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Tax court upholds FLP disallowance.

In Estate of Harper, TC Memo 2002-121, the Tax Court ruled that a limited partnership formed by a decedent and funded with a majority of his assets was defective; thus, the property was includible in his estate. The court also upheld the IRS's valuation of the estate's assets.


A typical family limited partnership (FLP) is an excellent estate planning tool. Through gifting, it allows for the transfer of assets to younger family members, with significant discounts. A FLP is generally established by an older family member transferring assets tax free in exchange for a partnership interest. Partnership interests are then gifted or sold to younger family members.

Sec. 704 mandates that a transfer of a FLP interest be "real" and that a donee acquire control with no strings attached. If restrictions abound when compared to unrelated limited partners dealing at arm's length in a traditional business setting, the donee's interest will not be recognized for income tax purposes. Also, Sec. 2036 provides that if a decedent has not relinquished dominion and control over his or her interest, the property's value is includible in his or her estate.

In Harper, Morton Harper created a FLP and contributed a majority of his assets to it. The FLP'S purpose was to acquire, buy, sell and manage securities.

The FLP's general partners were the taxpayer's son (0.4%) and daughter (0.6%); his revocable trust owned a 99% limited partnership interest. Under the partnership agreement, the son served as the managing general partner, which should have given him full control of the partnership.

The partnership agreement also elaborated on the general partners' limits and noted approximately 11 items that the general partners could not perform, unless they first obtained the written approval of majority in interest of the limited partners (i.e., Morton Harper's approval). For example, the general partners could not (1) admit a general or limited partner, (2) dissolve the partnership, (3) sell or reinvest 5% or more of the portfolio and (4) issue or sell new partnership interests. The agreement also detailed the timing and form of distributions.

The FLP's funding came from the decedent's revocable trust, which comprised cash and securities valued between $1.6 and $1.7 million. The general partners made no contributions. At a later date, the revocable trust gifted 60% of its interest to the children, identified as a Class B limited partnership interest, entitled to 60% of partnership income and losses. The remaining interest was identified as a Class A limited partnership interest, entitled to 30% of partnership income and losses and a guaranteed payment of 4.25% of its capital account.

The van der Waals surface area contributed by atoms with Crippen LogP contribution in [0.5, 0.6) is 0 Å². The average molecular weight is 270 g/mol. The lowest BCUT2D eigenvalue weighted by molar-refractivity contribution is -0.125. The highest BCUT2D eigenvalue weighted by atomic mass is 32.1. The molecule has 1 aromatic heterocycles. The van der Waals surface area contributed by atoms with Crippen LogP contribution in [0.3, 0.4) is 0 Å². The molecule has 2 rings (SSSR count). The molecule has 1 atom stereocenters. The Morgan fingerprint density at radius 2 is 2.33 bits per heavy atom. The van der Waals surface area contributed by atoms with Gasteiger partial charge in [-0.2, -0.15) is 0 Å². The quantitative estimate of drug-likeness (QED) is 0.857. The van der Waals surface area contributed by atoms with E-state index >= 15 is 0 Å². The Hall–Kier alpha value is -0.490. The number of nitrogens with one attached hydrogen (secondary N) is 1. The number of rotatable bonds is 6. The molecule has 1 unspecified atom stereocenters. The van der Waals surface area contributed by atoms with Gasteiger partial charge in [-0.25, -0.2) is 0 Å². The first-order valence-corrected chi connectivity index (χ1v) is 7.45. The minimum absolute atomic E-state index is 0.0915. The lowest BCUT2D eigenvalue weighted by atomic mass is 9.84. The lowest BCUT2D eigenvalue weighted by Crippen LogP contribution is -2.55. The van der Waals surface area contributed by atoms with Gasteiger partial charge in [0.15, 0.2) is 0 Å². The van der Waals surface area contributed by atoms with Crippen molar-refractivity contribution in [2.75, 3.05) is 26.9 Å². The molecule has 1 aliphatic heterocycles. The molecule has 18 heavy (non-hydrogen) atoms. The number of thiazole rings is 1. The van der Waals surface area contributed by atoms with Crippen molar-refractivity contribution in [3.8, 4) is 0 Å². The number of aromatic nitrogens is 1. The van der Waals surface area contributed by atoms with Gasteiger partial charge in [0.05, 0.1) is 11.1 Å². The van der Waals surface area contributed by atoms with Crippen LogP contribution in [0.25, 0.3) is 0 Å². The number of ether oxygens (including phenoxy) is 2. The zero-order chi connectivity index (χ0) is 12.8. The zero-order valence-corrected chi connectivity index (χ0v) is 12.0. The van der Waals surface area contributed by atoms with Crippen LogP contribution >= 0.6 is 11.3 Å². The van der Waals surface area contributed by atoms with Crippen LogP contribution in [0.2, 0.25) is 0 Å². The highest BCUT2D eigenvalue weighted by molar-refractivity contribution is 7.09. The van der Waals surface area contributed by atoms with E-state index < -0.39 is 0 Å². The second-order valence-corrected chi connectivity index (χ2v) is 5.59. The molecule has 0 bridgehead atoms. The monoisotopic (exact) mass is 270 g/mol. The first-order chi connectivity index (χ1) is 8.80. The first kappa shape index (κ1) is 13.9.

Gift and estate returns were filed for the decedent. The gift tax return reported the 1% general partnership interest and the 60% limited interest given to the decedent's children. The estate tax return reported the decedent's gross estate with the remaining 39% limited partnership interest.

The Service issued statutory notices in the alternative: in one, all of the FLP'S assets were included in the estate, resulting in a $331,171 estate tax deficiency; in the other, there was a $150,496 estate tax deficiency and a $180,675 gift tax deficiency.

What Went Wrong?

The Tax Court held that Sec. 2036(a) required the entire partnership interest to be included in the decedent's estate. It found that (1) the taxpayer commingled partnership funds and (2) disproportionate distributions were made favoring the decedent. The court cited numerous examples of total disregard of the partnership entity and opined substance over form. In effect, the partnership served as the taxpayer's alter ego; he never truly relinquished dominion or control over his assets.


From a planning perspective, a partnership agreement should not be overly restrictive, because this can inhibit a taxpayer from obtaining a significant valuation discount. Also, the entity must be respected; its assets should not be commingled with other assets. The terms and conditions spelled out in the partnership or other agreement must be followed. Whether the opinion will be overturned on appeal is unknown; regardless, practitioners should avoid the Harper fact pattern.

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Article Details
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Title Annotation:family limited partnership, Estate of Harper
Author:Beck, Allen M.
Publication:The Tax Adviser
Date:Oct 1, 2002
Previous Article:IRS reversal on stock options and divorce.
Next Article:Employee-owner compensation in C and S corporations.

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